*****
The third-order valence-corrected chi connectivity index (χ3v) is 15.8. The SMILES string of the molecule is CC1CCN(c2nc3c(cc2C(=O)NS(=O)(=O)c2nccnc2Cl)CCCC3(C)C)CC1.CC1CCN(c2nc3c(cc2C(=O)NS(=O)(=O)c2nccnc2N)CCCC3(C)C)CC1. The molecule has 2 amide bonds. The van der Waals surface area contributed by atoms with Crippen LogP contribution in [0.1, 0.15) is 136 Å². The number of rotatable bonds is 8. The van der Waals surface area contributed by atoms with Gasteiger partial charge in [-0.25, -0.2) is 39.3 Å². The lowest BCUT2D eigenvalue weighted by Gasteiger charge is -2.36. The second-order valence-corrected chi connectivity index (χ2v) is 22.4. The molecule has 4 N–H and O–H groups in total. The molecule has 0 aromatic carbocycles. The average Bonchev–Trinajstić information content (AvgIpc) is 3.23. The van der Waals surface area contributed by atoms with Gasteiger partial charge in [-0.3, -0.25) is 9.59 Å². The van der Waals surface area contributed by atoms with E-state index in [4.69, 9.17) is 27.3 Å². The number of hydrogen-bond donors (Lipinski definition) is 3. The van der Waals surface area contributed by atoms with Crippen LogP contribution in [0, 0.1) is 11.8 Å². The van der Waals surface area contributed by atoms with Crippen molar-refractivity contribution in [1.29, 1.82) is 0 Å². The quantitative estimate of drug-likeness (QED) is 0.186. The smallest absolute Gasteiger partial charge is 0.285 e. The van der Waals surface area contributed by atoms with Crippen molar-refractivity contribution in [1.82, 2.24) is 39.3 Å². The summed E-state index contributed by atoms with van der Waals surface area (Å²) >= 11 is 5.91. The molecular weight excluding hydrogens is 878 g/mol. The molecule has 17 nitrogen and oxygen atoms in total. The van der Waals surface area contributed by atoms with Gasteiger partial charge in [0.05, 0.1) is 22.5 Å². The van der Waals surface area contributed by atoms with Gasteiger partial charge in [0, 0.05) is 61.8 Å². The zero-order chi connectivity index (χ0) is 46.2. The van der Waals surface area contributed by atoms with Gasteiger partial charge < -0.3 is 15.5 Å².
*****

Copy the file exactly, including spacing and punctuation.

The third-order valence-corrected chi connectivity index (χ3v) is 15.8. The SMILES string of the molecule is CC1CCN(c2nc3c(cc2C(=O)NS(=O)(=O)c2nccnc2Cl)CCCC3(C)C)CC1.CC1CCN(c2nc3c(cc2C(=O)NS(=O)(=O)c2nccnc2N)CCCC3(C)C)CC1. The molecule has 2 amide bonds. The van der Waals surface area contributed by atoms with Crippen LogP contribution in [0.1, 0.15) is 136 Å². The number of rotatable bonds is 8. The van der Waals surface area contributed by atoms with Gasteiger partial charge in [-0.25, -0.2) is 39.3 Å². The lowest BCUT2D eigenvalue weighted by Gasteiger charge is -2.36. The second-order valence-corrected chi connectivity index (χ2v) is 22.4. The molecule has 4 N–H and O–H groups in total. The molecule has 0 aromatic carbocycles. The average Bonchev–Trinajstić information content (AvgIpc) is 3.23. The van der Waals surface area contributed by atoms with Gasteiger partial charge in [-0.3, -0.25) is 9.59 Å². The van der Waals surface area contributed by atoms with E-state index in [4.69, 9.17) is 27.3 Å². The number of hydrogen-bond donors (Lipinski definition) is 3. The van der Waals surface area contributed by atoms with Crippen LogP contribution in [0, 0.1) is 11.8 Å². The van der Waals surface area contributed by atoms with Crippen molar-refractivity contribution in [1.29, 1.82) is 0 Å². The quantitative estimate of drug-likeness (QED) is 0.186. The smallest absolute Gasteiger partial charge is 0.285 e. The van der Waals surface area contributed by atoms with Crippen molar-refractivity contribution in [1.82, 2.24) is 39.3 Å². The summed E-state index contributed by atoms with van der Waals surface area (Å²) >= 11 is 5.91. The molecular weight excluding hydrogens is 878 g/mol. The molecule has 17 nitrogen and oxygen atoms in total. The van der Waals surface area contributed by atoms with Gasteiger partial charge in [0.05, 0.1) is 22.5 Å². The van der Waals surface area contributed by atoms with Gasteiger partial charge in [0, 0.05) is 61.8 Å². The zero-order chi connectivity index (χ0) is 46.2. The van der Waals surface area contributed by atoms with Gasteiger partial charge < -0.3 is 15.5 Å².